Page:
How 3D Printing is Reshaping Career Skills Students Need

How 3D Printing is Reshaping Career Skills Students Need
Contributed By

Dylan Rodgers

Content Strategy Manager and Editor in Chief of the Schoology Exchange

How 3D Printing is Reshaping Career Skills Students Need

Posted in News | July 19, 2017

3D printing is such a fascinating development of the modern world. Until recently, it was just a sci-fi dream of some distant future, but now, it's a reality that is just starting to disrupt traditional practices.

While there's not a 3D printer in every home, makerspaces with advanced equipment such as this are popping up in schools around the country. At the same time, 3D printers are making waves in consumer product development, healthcare, aerospace and industrial engineering, defense, education, and more.

The first 3D printer was invented in the early 1980s by Chuck Hull. His first object, the first ever printed, was a small cup meant to be used as an eye wash. 

Printers continued to develop, but were only really able to work with plastics. Recently, there has been an explosion of 3D printers able to manipulate carbon fiber, concrete, and even alien dirt (more on this later).

As this technology advances and permeates more industries, the job market our educational institutions are preparing students for will undoubtedly change. In fact, a recent World Economic Forum report cited that "65% of children entering primary school today will ultimately end up working in completely new job types that don’t yet exist." 

Just to give you an idea of how far 3D printing has come and the types of jobs it'll shape, here are five articles that highlight the future of manufacturing.

5 Incredible 3D Printed Breakthroughs That are Transforming their Industries 

Welcome to the brave new world of robot manufacturing.

Custom-Fit Footwear [Video]

New Balance is just one of multiple shoe makers tinkering with ways to produce more customized footwear that's designed to meet the buyer's specific needs. The advent of 3D printing has opened the flood gates to new possibilities in this pursuit. 

While New Balance is currently only experimenting with printing highly specialized soles for professional athletes, they are already seeing the benefits of being able to rapidly generate custom models by scanning a person's feet and printing shoes to fit.

Read the article >


Medical Devices Designed for Each Patient

One area where 3D printing technology is making huge waves is the medical industry. Whether they're printing custom prosthetics, bone replacements, or anatomical models, these advances are transforming medical practices at a rapid pace.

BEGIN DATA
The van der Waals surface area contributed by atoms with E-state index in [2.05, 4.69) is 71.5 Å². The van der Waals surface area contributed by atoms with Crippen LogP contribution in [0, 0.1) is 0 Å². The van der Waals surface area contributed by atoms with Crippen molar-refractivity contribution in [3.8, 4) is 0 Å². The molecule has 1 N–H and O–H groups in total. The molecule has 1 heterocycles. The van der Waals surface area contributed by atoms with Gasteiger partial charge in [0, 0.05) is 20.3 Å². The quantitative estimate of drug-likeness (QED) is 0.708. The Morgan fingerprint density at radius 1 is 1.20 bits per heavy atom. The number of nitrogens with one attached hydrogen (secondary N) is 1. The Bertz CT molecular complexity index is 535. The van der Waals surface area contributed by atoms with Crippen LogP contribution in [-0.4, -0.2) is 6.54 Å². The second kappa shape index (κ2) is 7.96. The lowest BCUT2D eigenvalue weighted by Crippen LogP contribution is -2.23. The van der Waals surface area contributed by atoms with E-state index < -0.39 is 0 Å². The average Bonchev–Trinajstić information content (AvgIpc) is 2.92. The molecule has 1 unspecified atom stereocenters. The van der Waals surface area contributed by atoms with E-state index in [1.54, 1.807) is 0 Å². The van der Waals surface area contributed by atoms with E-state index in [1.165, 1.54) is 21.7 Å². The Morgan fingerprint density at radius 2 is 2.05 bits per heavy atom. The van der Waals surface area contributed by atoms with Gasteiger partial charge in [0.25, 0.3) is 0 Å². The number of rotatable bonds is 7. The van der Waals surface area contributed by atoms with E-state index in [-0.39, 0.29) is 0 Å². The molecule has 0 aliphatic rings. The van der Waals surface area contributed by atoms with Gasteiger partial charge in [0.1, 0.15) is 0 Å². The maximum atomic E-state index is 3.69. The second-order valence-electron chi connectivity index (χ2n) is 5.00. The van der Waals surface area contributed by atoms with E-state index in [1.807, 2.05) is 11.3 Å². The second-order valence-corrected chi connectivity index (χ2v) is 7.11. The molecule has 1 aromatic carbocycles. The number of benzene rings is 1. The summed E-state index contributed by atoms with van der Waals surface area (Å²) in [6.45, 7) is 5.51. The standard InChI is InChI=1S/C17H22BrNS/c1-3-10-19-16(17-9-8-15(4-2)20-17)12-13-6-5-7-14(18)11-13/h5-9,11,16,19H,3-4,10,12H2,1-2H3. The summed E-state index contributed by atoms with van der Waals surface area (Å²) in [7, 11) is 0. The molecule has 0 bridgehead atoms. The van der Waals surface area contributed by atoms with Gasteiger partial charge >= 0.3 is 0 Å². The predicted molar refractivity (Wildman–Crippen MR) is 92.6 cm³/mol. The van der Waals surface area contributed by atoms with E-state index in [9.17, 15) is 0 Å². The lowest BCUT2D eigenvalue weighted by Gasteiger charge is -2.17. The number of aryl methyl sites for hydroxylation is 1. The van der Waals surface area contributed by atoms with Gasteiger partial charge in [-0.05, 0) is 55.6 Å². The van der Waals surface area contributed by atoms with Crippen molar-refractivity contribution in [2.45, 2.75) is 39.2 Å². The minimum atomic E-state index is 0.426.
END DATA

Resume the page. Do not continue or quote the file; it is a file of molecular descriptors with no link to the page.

A shining example of the power 3D printing can have in medicine is the invention of the custom airway stent, a device designed to hold open the trachea of someone who is struggling to breathe. The personalized design enables the stents to fit snugly, keeping them from sliding around in the trachea. Adnan Majid, an assistant professor of medicine at Harvard Medical School and pulmonary specialist says this method "may be faster, cheaper, and could ultimately translate into better patient care."

Read the article >


Six Day Car Printing and Manufacturing [Video]

At the International Manufacturing Technology Show (IMTS) in 2014, car maker Local Motors broke new ground by 3D printing and assembling a functioning vehicle named Strati. While this is not the first car to be printed, is was to the first to be completed live in front of spectators over just six days. Others have taken months.

This dramatic advancement in 3D printing technology has enabled manufacturers to print up to 40 pounds of carbon infused plastic per hour—a breakthrough that will make waves in more than just car manufacturing.  

Read the artcile >


24 Hour Printed Home [Video]

Apis Cor, a company that specializes in 3D printing developed a printer that looks like a robotic arm on a pedistal and prints using concrete. The result is a home-making machine than can pump out modern 400 square foot concrete homes within 24 hours at a cost of only $10,000.

Watch the video >


Space Age Tools Printed from Mars Dust

There are no hardware stores on Mars. At least not yet. So if we're serious about sending people there, astronauts need practical methods to create what they need from the resources they have. On Mars, the most abundant resource is dust.

Scientists at Northwestern University's McCormick School of Engineering have developed a way to turn alien dust into 3D printing material that can be turned into durable building blocks, tools, and other useful materials.

Read the article >

Given how tech is transforming global industries, how are you preparing students for the real world?


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